For The Heritage Lost Series, I have four planned books within the main series and have about three to four companion novels in mind. Some of these books are more plotted out compared to others, but in general, I know where I’m going, just some of the terrain I have to cover is a bit sparse. Even with careful examination of my series plot, I still worry that my cast in the Heritage Lost Series is too large at times.
A beta reader had even suggested trimming down my Oneiroi crew, which I did take to heart, but opted not to in the long run. As a special forces team, I felt taking the number below eight would be a stretch. Instead, I tried to expand on the characters and their appearances to make each stand apart a little bit better. Having an Oneiroi companion novel (it’s pretty much Book 2.5) planned, I also knew all were needed to make what they need to do happen. The book also gives them as a cast the opportunity the grow and stand out with readers — at least, that is the game plan.
While the Oneiroi crew of the Boreas survived the ax in the planning stage (Will they all survive the series? . . . Undetermined.), one character (A) recently didn’t pass muster. I determined that her role and that of another character (B) were almost identical. I rebelled against the idea that I couldn’t have both; after all, Character A’s backstory was so unique and I had this really great scene that I want to use. But over a lunch brooding session, I realized that I would be shortchanging both characters by trying to keep them both.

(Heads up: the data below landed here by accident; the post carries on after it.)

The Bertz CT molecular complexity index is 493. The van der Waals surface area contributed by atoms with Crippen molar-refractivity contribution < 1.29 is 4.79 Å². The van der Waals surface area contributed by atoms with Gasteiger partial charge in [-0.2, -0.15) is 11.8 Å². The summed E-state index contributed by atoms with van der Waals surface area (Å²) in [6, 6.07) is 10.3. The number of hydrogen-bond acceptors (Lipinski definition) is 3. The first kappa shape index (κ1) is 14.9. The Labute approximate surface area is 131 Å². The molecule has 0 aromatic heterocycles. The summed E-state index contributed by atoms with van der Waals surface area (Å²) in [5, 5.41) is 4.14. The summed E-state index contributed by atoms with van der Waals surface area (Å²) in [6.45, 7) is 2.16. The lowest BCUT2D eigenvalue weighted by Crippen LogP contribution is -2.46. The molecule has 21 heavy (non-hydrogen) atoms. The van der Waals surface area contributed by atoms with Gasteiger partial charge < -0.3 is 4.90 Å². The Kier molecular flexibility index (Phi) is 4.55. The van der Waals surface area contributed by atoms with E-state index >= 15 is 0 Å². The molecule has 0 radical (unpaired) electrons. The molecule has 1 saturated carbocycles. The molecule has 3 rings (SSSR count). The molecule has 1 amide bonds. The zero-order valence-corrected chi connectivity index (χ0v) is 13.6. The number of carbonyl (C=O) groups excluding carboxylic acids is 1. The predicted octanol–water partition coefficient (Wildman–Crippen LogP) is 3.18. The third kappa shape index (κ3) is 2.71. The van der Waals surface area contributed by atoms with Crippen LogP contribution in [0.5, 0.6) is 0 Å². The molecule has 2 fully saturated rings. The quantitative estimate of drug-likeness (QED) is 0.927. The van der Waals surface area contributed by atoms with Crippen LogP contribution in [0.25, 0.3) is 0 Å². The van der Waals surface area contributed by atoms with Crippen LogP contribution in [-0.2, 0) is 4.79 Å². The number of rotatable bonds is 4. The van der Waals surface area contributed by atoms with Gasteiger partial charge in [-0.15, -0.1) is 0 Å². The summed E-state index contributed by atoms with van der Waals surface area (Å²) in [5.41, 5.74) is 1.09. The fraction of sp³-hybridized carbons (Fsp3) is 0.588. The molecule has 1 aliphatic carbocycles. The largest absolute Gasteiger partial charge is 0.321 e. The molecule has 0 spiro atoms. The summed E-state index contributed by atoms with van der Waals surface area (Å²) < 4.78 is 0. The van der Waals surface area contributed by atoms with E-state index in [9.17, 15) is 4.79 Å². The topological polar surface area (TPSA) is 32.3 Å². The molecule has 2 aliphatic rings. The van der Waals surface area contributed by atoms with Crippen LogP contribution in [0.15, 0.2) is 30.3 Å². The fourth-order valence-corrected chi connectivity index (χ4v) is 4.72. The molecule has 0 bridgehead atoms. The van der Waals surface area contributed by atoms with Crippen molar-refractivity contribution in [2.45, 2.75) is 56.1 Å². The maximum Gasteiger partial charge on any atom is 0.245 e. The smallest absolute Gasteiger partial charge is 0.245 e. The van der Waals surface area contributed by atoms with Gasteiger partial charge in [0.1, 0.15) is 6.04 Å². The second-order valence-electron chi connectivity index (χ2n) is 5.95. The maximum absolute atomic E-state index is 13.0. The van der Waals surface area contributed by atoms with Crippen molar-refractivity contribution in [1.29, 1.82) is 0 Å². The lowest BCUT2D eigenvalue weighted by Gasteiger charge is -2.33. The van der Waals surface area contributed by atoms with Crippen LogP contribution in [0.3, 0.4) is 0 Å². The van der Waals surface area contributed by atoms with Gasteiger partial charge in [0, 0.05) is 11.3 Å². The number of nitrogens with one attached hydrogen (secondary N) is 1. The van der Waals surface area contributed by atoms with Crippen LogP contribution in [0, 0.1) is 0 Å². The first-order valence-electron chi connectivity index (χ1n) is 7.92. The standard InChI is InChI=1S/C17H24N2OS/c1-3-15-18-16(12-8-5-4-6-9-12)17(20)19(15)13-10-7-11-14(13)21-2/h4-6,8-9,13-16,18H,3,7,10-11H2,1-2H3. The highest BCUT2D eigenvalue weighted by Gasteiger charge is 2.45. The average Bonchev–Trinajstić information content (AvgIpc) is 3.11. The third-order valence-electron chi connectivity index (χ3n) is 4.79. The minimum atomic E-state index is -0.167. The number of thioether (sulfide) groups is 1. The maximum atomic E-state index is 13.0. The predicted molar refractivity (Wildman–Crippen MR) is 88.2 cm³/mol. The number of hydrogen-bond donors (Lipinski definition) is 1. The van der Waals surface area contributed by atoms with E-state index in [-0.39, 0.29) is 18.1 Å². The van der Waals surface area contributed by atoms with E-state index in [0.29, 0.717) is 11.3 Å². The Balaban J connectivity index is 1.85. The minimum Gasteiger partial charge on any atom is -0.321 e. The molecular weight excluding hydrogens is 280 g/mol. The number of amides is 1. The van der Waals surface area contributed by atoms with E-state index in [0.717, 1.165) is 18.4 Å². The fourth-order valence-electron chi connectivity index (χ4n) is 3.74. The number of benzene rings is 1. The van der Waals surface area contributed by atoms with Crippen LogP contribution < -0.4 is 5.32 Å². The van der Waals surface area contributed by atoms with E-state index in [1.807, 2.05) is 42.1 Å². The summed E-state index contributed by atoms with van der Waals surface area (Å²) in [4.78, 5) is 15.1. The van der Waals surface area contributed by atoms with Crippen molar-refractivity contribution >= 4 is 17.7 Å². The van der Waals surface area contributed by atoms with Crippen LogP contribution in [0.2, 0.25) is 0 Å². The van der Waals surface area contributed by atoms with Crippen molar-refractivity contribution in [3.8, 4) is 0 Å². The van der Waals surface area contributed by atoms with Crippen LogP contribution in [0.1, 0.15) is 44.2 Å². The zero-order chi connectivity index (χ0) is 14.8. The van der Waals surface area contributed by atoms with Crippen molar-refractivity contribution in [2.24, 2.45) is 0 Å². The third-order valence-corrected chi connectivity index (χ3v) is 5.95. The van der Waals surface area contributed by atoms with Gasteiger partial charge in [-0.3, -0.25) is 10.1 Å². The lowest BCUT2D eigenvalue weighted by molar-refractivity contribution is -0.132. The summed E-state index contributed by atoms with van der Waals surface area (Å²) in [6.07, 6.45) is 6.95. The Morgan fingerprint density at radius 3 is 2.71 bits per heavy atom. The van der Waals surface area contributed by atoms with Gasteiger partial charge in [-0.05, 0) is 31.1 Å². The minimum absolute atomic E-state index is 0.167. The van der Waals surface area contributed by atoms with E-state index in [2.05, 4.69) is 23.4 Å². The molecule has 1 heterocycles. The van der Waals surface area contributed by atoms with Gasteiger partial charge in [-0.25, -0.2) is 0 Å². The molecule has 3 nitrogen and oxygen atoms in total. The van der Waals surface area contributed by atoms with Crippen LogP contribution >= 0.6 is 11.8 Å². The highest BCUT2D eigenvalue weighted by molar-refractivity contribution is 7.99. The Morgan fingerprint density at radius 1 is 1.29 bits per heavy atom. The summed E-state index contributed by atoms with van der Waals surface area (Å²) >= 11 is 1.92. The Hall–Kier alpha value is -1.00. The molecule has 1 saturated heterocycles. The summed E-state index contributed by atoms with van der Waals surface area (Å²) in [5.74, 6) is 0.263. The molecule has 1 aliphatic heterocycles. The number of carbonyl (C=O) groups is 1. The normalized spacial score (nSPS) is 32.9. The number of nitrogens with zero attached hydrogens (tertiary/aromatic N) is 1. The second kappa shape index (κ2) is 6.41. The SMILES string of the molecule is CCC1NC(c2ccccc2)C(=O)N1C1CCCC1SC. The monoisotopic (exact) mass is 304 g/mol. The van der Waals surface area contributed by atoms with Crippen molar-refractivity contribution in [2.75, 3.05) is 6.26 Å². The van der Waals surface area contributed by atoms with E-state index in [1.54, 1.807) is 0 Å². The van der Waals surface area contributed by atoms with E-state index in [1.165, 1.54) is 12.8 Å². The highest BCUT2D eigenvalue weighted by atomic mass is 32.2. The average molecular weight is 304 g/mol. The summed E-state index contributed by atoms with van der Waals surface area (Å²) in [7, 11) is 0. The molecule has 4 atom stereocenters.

Separate, they have seen much-reduced roles with Character A having a major role in Book 2 and 2.5 before (much like Ruby) dropping through the cracks to make way for Character B. Why was I fighting so hard to keep Character A only to let her vanish? Of the two characters, I realized Character B held far more importance. She has a very close tie to one of my main characters. Knowing where the series would go, I made the wise decision to let her take the lead in Book 2 and 2.5. It might have hurt at first, but from where I stand now, I’m no longer fretting about Character A; I’m more focused on giving Character B a juicy role that has more impact on my main character.
QUICK FOOD FOR THOUGHT
- Are two characters fulfilling the same role? Critically examine both characters and test alternative writing routes where one or the other character no longer exists. After these thought exercises, consider pursuing one of those routes and cutting a character in the planning stage.
- Do you personally feel overwhelmed with your cast? Sit down with each character, examining their arcs and roles. If you find duplications or a character not adding much to the whole, you might want to right-size them out of your cast (either in the story itself or in the planning stage), so you aren’t juggling as many characters.
- Readers are struggling to tell my characters apart. What do I do? Assemble your problem children who have been noted as unremarkable by your readers. If they are important to the story, look at how you can develop them further personality-wise, backstory-wise, or appearance-wise to stand out while not unbalancing your story (it is possible to go overboard).
- Why does this one character keep disappearing into the background? They are not a major player within the scene, and they have been forgotten by the author and the POV character. As also, have an honest look at the scene and the character. Are they needed there? Are they need in general? If the answer is yes, stretch your creative muscles and retool the scene to make it so that character doesn’t disappear into the rather lovely foliage you had described. If the answer is no, potentially omit the character from the scene or sharpen your stabbing knife to eliminate them entirely.